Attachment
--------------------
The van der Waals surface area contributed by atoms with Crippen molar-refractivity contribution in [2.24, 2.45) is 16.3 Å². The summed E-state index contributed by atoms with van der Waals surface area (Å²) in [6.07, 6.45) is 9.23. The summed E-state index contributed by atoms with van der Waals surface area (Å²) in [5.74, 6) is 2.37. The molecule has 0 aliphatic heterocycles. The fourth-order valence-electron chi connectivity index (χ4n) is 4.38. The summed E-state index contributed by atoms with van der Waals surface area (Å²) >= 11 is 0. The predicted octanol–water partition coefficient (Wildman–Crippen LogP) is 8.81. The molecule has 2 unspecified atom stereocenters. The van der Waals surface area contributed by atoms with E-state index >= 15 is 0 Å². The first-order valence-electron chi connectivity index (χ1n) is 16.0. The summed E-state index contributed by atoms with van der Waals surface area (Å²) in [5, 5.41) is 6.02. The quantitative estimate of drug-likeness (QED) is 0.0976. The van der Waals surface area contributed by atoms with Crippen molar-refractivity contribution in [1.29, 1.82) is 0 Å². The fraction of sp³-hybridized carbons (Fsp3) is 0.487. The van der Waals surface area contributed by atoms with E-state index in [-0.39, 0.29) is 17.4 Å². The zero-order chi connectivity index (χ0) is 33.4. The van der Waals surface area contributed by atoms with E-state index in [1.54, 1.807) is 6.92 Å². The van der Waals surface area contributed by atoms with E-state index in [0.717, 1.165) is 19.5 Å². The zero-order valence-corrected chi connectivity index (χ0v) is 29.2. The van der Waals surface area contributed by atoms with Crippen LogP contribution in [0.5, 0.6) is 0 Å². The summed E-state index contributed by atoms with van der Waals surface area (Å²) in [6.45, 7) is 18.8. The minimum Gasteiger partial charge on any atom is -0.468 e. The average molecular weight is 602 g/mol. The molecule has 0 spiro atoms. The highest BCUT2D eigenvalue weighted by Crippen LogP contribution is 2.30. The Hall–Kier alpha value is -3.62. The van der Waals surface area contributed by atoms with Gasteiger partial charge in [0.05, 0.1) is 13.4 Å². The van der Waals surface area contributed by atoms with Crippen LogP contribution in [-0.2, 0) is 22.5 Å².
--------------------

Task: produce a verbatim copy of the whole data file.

The van der Waals surface area contributed by atoms with Crippen molar-refractivity contribution in [2.24, 2.45) is 16.3 Å². The summed E-state index contributed by atoms with van der Waals surface area (Å²) in [6.07, 6.45) is 9.23. The summed E-state index contributed by atoms with van der Waals surface area (Å²) in [5.74, 6) is 2.37. The molecule has 0 aliphatic heterocycles. The fourth-order valence-electron chi connectivity index (χ4n) is 4.38. The summed E-state index contributed by atoms with van der Waals surface area (Å²) >= 11 is 0. The predicted octanol–water partition coefficient (Wildman–Crippen LogP) is 8.81. The molecule has 2 unspecified atom stereocenters. The van der Waals surface area contributed by atoms with E-state index >= 15 is 0 Å². The first-order valence-electron chi connectivity index (χ1n) is 16.0. The summed E-state index contributed by atoms with van der Waals surface area (Å²) in [5, 5.41) is 6.02. The quantitative estimate of drug-likeness (QED) is 0.0976. The van der Waals surface area contributed by atoms with Crippen molar-refractivity contribution in [1.29, 1.82) is 0 Å². The fraction of sp³-hybridized carbons (Fsp3) is 0.487. The van der Waals surface area contributed by atoms with E-state index in [-0.39, 0.29) is 17.4 Å². The zero-order chi connectivity index (χ0) is 33.4. The van der Waals surface area contributed by atoms with E-state index in [1.54, 1.807) is 6.92 Å². The van der Waals surface area contributed by atoms with E-state index in [0.717, 1.165) is 19.5 Å². The zero-order valence-corrected chi connectivity index (χ0v) is 29.2. The van der Waals surface area contributed by atoms with Crippen LogP contribution in [0.5, 0.6) is 0 Å². The summed E-state index contributed by atoms with van der Waals surface area (Å²) in [6.45, 7) is 18.8. The minimum Gasteiger partial charge on any atom is -0.468 e. The average molecular weight is 602 g/mol. The molecule has 0 spiro atoms. The highest BCUT2D eigenvalue weighted by Crippen LogP contribution is 2.30. The Hall–Kier alpha value is -3.62. The van der Waals surface area contributed by atoms with Gasteiger partial charge in [0.05, 0.1) is 13.4 Å². The van der Waals surface area contributed by atoms with Crippen LogP contribution in [-0.2, 0) is 22.5 Å².